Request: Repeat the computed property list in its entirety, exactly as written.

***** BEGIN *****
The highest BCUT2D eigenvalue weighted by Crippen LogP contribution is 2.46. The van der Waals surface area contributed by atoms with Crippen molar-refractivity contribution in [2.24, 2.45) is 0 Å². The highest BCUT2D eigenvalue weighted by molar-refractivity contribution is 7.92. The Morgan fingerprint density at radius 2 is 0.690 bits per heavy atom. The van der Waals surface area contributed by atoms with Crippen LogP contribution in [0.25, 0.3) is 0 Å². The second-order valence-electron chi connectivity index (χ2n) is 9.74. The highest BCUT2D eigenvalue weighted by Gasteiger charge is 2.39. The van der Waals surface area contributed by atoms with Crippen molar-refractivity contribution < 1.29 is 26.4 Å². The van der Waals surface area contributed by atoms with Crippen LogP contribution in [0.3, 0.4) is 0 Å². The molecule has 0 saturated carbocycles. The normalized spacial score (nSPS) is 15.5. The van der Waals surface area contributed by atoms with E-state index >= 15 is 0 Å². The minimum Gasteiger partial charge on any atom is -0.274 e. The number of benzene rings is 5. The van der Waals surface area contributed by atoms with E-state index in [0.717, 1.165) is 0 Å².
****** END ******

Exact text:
The highest BCUT2D eigenvalue weighted by Crippen LogP contribution is 2.46. The van der Waals surface area contributed by atoms with Crippen molar-refractivity contribution in [2.24, 2.45) is 0 Å². The highest BCUT2D eigenvalue weighted by molar-refractivity contribution is 7.92. The Morgan fingerprint density at radius 2 is 0.690 bits per heavy atom. The van der Waals surface area contributed by atoms with Crippen LogP contribution in [0.25, 0.3) is 0 Å². The second-order valence-electron chi connectivity index (χ2n) is 9.74. The highest BCUT2D eigenvalue weighted by Gasteiger charge is 2.39. The van der Waals surface area contributed by atoms with Crippen molar-refractivity contribution < 1.29 is 26.4 Å². The van der Waals surface area contributed by atoms with Crippen LogP contribution in [0.3, 0.4) is 0 Å². The molecule has 0 saturated carbocycles. The normalized spacial score (nSPS) is 15.5. The van der Waals surface area contributed by atoms with E-state index >= 15 is 0 Å². The minimum Gasteiger partial charge on any atom is -0.274 e. The number of benzene rings is 5. The van der Waals surface area contributed by atoms with E-state index in [0.717, 1.165) is 0 Å².